Invention of Carbonation and History of Carbonated Water
Since ancient times, many civilizations became interested in springs of natural water that were enriched with minerals, and especially in those that were
infused with carbon dioxide. This type of rare mineral water was very famous, and many believed it provided users with natural healing properties that are
unique and very beneficial to our metabolism. Because of this appeal, many inventors and chemist sought a way to emulate this natural process. First who
managed to do so were Englishman Joseph Priestley in 1767 and Swedish chemistry professor Torbern Bergman in 1771 who both managed to come to the very
similar procedure of infusing water with carbon dioxide.
These early examples of artificially-made carbonated water had a very pleasing taste and mouth feel, making it only a matter of time when someone will
start large production. This happened before the end of 18th century with the efforts of J. J. Schweppe (1740–1821) who founded his famous Schweppes
Company in Geneva in 1783. Little less than one decade later, he moved to London in effort to create business that will cater much wider audience. By that
time several more similar companies were formed across Europe, most famously “Thwaites' Soda Water” in Dublin that held the right to the popular name “Soda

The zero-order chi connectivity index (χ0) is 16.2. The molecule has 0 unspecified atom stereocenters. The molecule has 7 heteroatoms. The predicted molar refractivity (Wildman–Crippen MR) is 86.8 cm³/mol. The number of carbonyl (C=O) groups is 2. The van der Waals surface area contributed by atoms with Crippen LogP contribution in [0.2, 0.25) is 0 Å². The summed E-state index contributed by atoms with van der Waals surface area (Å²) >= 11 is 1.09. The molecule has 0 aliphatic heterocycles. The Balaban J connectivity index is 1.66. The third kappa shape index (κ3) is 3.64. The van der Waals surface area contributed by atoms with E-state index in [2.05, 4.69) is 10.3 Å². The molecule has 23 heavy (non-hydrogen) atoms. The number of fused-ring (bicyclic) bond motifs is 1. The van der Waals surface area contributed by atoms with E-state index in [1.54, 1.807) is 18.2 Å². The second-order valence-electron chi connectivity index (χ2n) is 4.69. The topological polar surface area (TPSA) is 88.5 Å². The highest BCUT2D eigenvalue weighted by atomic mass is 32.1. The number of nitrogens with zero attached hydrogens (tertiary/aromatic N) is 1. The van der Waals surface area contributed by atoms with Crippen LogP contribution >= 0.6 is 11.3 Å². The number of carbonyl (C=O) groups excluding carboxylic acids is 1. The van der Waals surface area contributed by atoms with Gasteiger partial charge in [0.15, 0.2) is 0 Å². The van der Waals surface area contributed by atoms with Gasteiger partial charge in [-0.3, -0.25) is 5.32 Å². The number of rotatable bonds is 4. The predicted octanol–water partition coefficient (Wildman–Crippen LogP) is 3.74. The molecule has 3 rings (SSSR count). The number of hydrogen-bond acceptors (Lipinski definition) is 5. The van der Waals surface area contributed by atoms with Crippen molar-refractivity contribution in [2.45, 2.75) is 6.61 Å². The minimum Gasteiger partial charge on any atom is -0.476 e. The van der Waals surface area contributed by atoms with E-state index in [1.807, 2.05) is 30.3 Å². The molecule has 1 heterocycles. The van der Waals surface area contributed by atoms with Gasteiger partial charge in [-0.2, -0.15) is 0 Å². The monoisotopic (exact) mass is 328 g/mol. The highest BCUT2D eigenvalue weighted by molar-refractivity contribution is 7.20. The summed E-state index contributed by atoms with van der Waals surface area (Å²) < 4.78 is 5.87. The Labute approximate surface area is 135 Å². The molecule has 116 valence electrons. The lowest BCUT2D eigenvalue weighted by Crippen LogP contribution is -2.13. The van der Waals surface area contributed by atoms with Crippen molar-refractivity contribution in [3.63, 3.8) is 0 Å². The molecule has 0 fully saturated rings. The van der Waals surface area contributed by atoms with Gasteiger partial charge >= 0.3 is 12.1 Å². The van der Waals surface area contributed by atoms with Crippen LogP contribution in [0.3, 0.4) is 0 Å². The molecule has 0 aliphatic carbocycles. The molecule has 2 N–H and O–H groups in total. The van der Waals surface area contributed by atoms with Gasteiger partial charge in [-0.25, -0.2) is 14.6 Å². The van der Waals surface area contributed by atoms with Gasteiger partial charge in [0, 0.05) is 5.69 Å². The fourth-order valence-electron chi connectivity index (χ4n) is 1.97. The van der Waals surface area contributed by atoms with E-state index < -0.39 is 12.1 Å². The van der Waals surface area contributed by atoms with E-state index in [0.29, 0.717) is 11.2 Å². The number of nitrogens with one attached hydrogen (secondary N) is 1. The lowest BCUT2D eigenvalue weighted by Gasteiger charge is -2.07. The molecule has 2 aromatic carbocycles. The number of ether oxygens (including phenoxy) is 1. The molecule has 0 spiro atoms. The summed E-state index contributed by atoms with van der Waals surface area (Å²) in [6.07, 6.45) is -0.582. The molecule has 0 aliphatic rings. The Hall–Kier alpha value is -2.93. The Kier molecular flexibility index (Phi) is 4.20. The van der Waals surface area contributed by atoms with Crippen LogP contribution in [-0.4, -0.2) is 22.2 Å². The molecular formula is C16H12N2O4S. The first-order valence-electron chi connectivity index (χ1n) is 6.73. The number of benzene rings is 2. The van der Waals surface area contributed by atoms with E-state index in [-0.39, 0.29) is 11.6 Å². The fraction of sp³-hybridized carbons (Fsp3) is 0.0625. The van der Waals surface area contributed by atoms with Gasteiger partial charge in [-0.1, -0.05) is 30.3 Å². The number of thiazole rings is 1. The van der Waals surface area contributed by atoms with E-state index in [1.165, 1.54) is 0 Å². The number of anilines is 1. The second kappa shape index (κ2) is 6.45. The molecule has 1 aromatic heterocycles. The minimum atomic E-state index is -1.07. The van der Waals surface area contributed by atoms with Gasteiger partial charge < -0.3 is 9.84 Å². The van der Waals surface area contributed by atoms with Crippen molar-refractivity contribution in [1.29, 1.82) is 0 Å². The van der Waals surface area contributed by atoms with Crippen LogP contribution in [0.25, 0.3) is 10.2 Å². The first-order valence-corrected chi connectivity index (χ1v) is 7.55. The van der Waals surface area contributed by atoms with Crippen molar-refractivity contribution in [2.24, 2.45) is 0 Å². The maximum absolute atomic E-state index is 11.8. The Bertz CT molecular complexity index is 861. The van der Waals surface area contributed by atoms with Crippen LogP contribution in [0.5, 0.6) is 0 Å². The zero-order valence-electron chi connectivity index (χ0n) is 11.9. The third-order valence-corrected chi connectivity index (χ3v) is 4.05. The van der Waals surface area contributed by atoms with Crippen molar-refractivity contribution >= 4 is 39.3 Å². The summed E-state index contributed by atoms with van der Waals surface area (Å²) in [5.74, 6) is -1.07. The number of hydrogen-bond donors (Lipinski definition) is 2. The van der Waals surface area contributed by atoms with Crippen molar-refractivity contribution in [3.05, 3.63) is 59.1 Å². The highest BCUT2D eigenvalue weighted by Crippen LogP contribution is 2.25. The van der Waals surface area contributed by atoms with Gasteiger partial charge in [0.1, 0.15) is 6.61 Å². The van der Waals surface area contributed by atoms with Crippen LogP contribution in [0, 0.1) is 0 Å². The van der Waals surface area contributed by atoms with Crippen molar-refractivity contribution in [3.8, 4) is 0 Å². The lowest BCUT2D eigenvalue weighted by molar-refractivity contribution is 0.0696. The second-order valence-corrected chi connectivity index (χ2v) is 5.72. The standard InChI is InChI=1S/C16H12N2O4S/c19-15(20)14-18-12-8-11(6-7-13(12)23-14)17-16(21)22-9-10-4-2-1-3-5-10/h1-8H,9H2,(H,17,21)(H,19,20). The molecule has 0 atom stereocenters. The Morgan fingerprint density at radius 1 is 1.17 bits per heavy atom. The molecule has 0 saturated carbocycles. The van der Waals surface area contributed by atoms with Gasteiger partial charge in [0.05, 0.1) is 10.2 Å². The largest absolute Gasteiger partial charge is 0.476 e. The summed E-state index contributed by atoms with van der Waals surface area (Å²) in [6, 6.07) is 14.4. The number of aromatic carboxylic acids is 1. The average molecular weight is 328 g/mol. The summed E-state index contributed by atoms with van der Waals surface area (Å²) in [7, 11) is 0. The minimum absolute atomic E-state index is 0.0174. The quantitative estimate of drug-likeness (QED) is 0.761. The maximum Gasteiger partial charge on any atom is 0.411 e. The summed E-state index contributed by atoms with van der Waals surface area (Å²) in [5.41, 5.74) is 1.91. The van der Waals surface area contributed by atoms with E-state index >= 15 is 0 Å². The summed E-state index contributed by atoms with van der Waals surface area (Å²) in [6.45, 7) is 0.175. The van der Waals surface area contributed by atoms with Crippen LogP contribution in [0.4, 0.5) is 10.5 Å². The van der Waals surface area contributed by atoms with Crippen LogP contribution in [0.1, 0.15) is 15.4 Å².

From the moment carbonated water first appeared in sales, its manufacturers tried to distinguish themselves by adding many types of flavors in the mix.
Because sodium salts were most prevalent, all those drinks became known as soda drinks, and even today all the most popular Soft Drinks carry that name.
Alternatively, other names that were coined were seltzer water, club soda, soda water, fizzy water and sparkling water, which is today mostly associated
with clear carbonated water that is optionally infused with mineral content.
Since its appearance, carbonated water came and went out of fashion several times, mostly because changing tastes of people around the world. During times
where social drinking was more acceptable, soda water was very common because it enabled users to enjoy many types of cocktails that enabled easier
absorption of alcohol (carbonated water diluted the alcohol). After period of unpopularity in the 70s, soda drinks of all types resurfaced in 80s and 90s,
becoming commonplace today in 21st century no matter where you look.